I recently stumbled upon an interesting quirk regarding words that are both nouns and verbs. They seem to all follow the same stress pattern. Here are a few examples:


  • I have a really long address.
  • There is a huge contrast between winter and spring.
  • Not a single object is blue.
  • I'm not very good at creating produce.


  • Make sure you address him properly.
  • I try to contrast the two twins in my head.
  • He will object to any change you propose.
  • Produce the paper right this instant!

Why do the nouns have stresses on the first syllable and the verbs have stresses on the last syllable? Is there a good reason for this, or is it just coincidence?

These are just the examples I thought of - I'm sure there are more. There are also some "noun/verb"s that have the same stress:

That was a huge surprise! Next time I'll surprise you!

But I've yet to find a counterexample - one where the noun has an ending stress and the verb has a starting stress.

  • 1
    In British English, address is pronounced the same for noun or verb (stress on the second syllable).
    – Andrew Leach
    Commented Mar 25, 2016 at 20:09
  • Because subtle patterns of stress and rhythm help to carry the meaning of a spoken sentence.
    – Hot Licks
    Commented Mar 25, 2016 at 21:45

2 Answers 2


It does seem to be a common pattern, and has just seemed to "evolve" as such in to English. There's even a wikipedia page on it:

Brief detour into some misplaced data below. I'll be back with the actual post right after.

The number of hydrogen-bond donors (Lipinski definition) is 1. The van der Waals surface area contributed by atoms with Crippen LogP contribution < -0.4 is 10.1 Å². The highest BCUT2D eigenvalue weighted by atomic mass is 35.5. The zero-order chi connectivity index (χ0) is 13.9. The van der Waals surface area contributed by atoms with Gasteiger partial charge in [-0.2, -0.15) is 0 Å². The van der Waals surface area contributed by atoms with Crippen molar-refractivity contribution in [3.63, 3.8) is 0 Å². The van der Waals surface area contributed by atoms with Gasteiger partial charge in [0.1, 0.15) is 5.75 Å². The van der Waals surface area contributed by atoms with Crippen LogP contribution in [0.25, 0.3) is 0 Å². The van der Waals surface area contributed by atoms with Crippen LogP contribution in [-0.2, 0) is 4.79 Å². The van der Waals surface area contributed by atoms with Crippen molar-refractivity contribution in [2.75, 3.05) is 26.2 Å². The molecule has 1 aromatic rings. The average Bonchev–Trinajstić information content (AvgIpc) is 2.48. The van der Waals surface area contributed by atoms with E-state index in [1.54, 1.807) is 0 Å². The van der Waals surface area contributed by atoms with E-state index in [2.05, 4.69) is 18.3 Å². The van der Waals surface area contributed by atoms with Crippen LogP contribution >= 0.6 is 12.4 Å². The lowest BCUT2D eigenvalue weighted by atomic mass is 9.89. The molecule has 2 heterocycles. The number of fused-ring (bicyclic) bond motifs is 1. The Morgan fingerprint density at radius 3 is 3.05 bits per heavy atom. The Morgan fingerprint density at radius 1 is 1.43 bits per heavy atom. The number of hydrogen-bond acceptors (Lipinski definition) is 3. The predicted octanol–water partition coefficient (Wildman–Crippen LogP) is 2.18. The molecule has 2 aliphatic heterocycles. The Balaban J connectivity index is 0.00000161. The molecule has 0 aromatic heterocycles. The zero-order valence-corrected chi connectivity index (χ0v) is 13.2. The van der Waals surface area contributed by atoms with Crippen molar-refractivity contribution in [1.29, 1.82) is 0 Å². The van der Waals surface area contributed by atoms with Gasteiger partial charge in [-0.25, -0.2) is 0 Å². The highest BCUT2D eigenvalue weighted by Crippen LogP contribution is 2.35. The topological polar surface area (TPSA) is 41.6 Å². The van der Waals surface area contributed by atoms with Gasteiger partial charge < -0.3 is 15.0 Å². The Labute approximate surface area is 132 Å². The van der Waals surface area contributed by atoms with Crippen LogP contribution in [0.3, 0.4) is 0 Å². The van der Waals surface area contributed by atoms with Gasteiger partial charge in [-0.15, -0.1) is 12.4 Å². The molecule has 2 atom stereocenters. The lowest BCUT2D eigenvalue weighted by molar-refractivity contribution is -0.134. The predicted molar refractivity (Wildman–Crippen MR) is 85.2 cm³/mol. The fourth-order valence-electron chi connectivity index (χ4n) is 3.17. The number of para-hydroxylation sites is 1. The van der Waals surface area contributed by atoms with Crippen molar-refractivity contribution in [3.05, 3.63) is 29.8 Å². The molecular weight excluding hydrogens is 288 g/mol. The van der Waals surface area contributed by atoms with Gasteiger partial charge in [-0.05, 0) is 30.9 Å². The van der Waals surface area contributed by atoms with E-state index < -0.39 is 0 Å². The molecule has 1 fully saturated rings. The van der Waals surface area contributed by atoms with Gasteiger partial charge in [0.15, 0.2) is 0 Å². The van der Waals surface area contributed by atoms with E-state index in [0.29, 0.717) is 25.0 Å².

Nouns and adjectives tolerate more unstressed syllables than verbs do. In an article in Essays on the Sound Pattern of English, English Word Stress and Phrase Stress, I argued that this is a general fact which holds true both of unstressed syllables at the end of a word and for unstressed syllables located between the stressed syllables of long words with several stresses.

  • 1
    That makes sense. Unfortunately, I can't see any of the content of the article from the link, not even a summary. Is there some deeper reason for this?
    – herisson
    Commented Mar 26, 2016 at 3:57
  • @sumelic, Once upon a time, people used books, and my article is pretty old. I don't know that it is available anywhere on line. However, the part of the article relevant to this answer appears as "English Word Stress" in Papers from the 5th Regional Meeting of the Chicago Linguistic Society. Maybe you could find that somewhere.
    – Greg Lee
    Commented Mar 26, 2016 at 4:04
  • I'll look for it. Would you say the stress change is related to the change in the voicing of fricatives seen in noun-verb pairs like "house/house," "breath~breathe," and "life~live"?
    – herisson
    Commented Mar 26, 2016 at 4:12
  • @sumelic, I haven't thought about that. A relationship is not evident. (There's the voicing of s in "exist" vs. "exit".)
    – Greg Lee
    Commented Mar 26, 2016 at 4:17
  • I wondered if some verbs might have something like underlying final /e/ that is deleted but that can shift stress or trigger intervocalic voicing. The spelling difference between "breath" and "breathe" suggested this to me, although I can't think of any example for stress. I just checked SPE and Chomsky and Halle explain the anomalous final stress in giraffe as deriving from "the underlying lexical representation giræffe" plus "e-Elision and Cluster Simplification."
    – herisson
    Commented Mar 26, 2016 at 4:52

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